Maybe you've wondered, as the allegations of sexual-harassment, and worse, have piled up against producer Harvey Weinstein, about all those meetings that took place in hotel rooms.
In most industries, where meetings occur in offices and conference rooms and, in general, in facilities without showers or bedrooms, the hotel thing could seem fishy.
"I had met with directors, writers, producers frequently in hotel rooms, hotel suites. There was alcohol sometimes. This was absolutely normal. I read some accounts that people were nervous. I wasn't nervous at all. I had done this many times…and I was going to meet with a man whom I'd already known and met, so I was really at ease," said Holly, who starred in the Weinstein-produced 1996 film Beautiful Girls.
And as Holly, who was born in Bristol but largely grew up in Geneva, N.Y., recounts the incident, it sounds as if Weinstein was all business — at least until he excused himself and returned wearing the hotel bathrobe. "No doubt it was odd," said Holly, who went on to describe her growing confusion as the producer continued to discuss scripts and projects even as he proceeded to take a shower.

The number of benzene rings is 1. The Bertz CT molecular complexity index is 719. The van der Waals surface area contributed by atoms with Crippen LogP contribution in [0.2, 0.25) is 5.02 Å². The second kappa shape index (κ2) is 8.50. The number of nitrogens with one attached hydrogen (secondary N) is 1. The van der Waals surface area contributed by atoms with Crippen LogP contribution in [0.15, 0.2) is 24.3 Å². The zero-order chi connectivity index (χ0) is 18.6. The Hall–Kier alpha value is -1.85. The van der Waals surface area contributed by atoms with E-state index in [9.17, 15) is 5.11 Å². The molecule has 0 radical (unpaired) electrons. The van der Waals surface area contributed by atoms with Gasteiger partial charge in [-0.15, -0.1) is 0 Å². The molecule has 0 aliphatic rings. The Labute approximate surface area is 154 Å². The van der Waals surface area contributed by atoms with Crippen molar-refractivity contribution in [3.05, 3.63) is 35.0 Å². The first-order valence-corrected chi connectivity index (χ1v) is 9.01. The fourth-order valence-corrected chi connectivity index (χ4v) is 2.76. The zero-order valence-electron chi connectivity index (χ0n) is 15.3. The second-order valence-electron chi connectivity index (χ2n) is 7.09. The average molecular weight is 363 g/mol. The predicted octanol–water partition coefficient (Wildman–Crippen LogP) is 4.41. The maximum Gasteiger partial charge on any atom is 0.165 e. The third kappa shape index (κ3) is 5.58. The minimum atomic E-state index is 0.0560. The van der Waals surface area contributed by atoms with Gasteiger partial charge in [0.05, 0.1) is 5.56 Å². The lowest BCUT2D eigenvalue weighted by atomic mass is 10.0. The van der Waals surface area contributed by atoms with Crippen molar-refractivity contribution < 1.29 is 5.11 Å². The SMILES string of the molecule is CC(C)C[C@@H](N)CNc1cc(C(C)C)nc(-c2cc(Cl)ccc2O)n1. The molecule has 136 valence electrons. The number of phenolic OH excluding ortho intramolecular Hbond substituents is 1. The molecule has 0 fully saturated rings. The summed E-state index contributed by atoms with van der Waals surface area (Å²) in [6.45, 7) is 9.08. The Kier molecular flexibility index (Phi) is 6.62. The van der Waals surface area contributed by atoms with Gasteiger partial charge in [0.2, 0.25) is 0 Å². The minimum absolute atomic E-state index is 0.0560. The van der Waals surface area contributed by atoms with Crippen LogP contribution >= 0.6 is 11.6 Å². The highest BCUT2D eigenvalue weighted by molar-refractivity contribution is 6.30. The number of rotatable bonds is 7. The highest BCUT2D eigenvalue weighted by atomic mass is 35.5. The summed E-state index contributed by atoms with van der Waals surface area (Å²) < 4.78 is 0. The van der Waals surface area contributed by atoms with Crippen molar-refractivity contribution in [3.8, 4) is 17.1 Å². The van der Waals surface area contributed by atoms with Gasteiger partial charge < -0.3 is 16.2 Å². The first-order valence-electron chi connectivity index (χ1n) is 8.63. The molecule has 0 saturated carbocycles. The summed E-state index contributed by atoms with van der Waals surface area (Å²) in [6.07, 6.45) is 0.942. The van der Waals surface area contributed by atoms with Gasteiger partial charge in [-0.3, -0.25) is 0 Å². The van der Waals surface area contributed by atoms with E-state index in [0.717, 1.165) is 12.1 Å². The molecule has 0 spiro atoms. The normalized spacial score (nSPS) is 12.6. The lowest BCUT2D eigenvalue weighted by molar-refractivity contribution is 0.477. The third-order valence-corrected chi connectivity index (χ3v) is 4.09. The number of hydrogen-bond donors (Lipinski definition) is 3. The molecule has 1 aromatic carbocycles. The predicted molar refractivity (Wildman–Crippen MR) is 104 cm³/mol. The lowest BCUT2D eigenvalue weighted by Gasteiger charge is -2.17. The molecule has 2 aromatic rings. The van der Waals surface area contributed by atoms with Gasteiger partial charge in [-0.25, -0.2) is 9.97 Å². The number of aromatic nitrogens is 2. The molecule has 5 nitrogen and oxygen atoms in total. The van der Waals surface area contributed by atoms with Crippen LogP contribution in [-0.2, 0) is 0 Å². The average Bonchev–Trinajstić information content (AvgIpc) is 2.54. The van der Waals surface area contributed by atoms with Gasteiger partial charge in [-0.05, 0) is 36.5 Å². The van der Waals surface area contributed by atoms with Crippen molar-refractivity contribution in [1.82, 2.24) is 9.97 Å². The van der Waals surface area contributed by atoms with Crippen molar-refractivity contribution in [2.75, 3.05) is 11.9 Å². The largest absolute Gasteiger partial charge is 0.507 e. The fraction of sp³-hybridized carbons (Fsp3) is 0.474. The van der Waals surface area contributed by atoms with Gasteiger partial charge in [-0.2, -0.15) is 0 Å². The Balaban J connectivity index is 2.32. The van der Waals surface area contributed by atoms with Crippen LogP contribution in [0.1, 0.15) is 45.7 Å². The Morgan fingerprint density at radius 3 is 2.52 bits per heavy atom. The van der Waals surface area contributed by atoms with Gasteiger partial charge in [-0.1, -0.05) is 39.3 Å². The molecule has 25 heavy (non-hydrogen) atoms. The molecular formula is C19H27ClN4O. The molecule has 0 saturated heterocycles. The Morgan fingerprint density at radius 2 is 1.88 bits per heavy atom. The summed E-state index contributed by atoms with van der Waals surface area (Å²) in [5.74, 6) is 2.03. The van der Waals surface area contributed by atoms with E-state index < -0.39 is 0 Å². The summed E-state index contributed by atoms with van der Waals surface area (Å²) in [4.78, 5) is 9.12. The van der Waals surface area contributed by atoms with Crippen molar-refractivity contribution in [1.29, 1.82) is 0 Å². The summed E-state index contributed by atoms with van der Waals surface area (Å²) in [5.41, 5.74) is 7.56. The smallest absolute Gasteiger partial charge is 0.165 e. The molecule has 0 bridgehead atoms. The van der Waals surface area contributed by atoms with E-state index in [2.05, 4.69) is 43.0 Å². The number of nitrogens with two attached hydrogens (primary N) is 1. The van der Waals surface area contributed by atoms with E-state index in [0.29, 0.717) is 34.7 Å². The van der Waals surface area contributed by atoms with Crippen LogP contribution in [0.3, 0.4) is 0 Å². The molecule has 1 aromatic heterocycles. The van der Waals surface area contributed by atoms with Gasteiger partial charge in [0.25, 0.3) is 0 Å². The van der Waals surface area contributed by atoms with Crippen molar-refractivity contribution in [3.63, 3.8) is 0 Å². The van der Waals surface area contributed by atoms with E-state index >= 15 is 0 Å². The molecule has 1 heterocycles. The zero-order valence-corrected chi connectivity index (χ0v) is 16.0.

"My head is going crazy at this point. He's acting like the situation is normal. … I'm thinking to myself, 'Am I just a prude?'"
Eventually, Weinstein emerged from the shower, but did not put on his robe.
"When he came toward me [naked], everything changed," Holly said. "I wanted to flee. I was scared. He told me I looked 'stressed.' He said that he thought that maybe I could use a massage. Maybe I could give him a massage…I began sort of babbling like I was a child," she said, at one point suggesting that they could the front desk to get a masseuse.
"And then he began to get angry," and she grew afraid. She said he warned her that it would be bad for her career if she left, that she needed him as "an ally."
And then, "I pushed him, and ran."
On Friday, Canada's Globe and Mail ran an op-ed piece by actress and writer Mia Kirshner (The Vampire Diaries) who, rather than wasting "precious space" in describing her own, apparently unpleasant, experience with Weinstein, chose to urge instead that the unions, including the Screen Actors Guild, whose job it is to protect actors, actually made some moves to do so.